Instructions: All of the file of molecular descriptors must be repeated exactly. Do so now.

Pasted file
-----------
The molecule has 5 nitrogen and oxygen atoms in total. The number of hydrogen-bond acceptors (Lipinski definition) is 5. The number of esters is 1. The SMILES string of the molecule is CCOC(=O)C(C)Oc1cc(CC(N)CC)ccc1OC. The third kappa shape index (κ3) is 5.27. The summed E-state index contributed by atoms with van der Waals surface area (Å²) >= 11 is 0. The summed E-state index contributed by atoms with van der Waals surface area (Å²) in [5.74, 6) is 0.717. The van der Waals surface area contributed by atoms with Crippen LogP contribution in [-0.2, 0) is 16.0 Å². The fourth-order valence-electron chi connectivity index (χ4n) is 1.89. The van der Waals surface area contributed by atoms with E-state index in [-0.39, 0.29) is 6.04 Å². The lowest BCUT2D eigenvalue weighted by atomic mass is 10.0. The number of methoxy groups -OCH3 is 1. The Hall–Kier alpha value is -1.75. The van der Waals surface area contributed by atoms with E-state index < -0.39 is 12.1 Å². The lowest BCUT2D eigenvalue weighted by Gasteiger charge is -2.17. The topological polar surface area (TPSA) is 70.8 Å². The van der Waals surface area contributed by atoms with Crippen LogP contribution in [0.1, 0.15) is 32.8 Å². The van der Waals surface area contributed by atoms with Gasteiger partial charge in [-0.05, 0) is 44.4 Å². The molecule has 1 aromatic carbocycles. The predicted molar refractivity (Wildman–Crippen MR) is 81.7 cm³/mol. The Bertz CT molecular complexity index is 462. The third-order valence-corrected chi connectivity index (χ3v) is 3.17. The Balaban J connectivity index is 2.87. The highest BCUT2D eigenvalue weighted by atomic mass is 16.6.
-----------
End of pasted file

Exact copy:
The molecule has 5 nitrogen and oxygen atoms in total. The number of hydrogen-bond acceptors (Lipinski definition) is 5. The number of esters is 1. The SMILES string of the molecule is CCOC(=O)C(C)Oc1cc(CC(N)CC)ccc1OC. The third kappa shape index (κ3) is 5.27. The summed E-state index contributed by atoms with van der Waals surface area (Å²) >= 11 is 0. The summed E-state index contributed by atoms with van der Waals surface area (Å²) in [5.74, 6) is 0.717. The van der Waals surface area contributed by atoms with Crippen LogP contribution in [-0.2, 0) is 16.0 Å². The fourth-order valence-electron chi connectivity index (χ4n) is 1.89. The van der Waals surface area contributed by atoms with E-state index in [-0.39, 0.29) is 6.04 Å². The lowest BCUT2D eigenvalue weighted by atomic mass is 10.0. The number of methoxy groups -OCH3 is 1. The Hall–Kier alpha value is -1.75. The van der Waals surface area contributed by atoms with E-state index < -0.39 is 12.1 Å². The lowest BCUT2D eigenvalue weighted by Gasteiger charge is -2.17. The topological polar surface area (TPSA) is 70.8 Å². The van der Waals surface area contributed by atoms with Crippen LogP contribution in [0.1, 0.15) is 32.8 Å². The van der Waals surface area contributed by atoms with Gasteiger partial charge in [-0.05, 0) is 44.4 Å². The molecule has 1 aromatic carbocycles. The predicted molar refractivity (Wildman–Crippen MR) is 81.7 cm³/mol. The Bertz CT molecular complexity index is 462. The third-order valence-corrected chi connectivity index (χ3v) is 3.17. The Balaban J connectivity index is 2.87. The highest BCUT2D eigenvalue weighted by atomic mass is 16.6.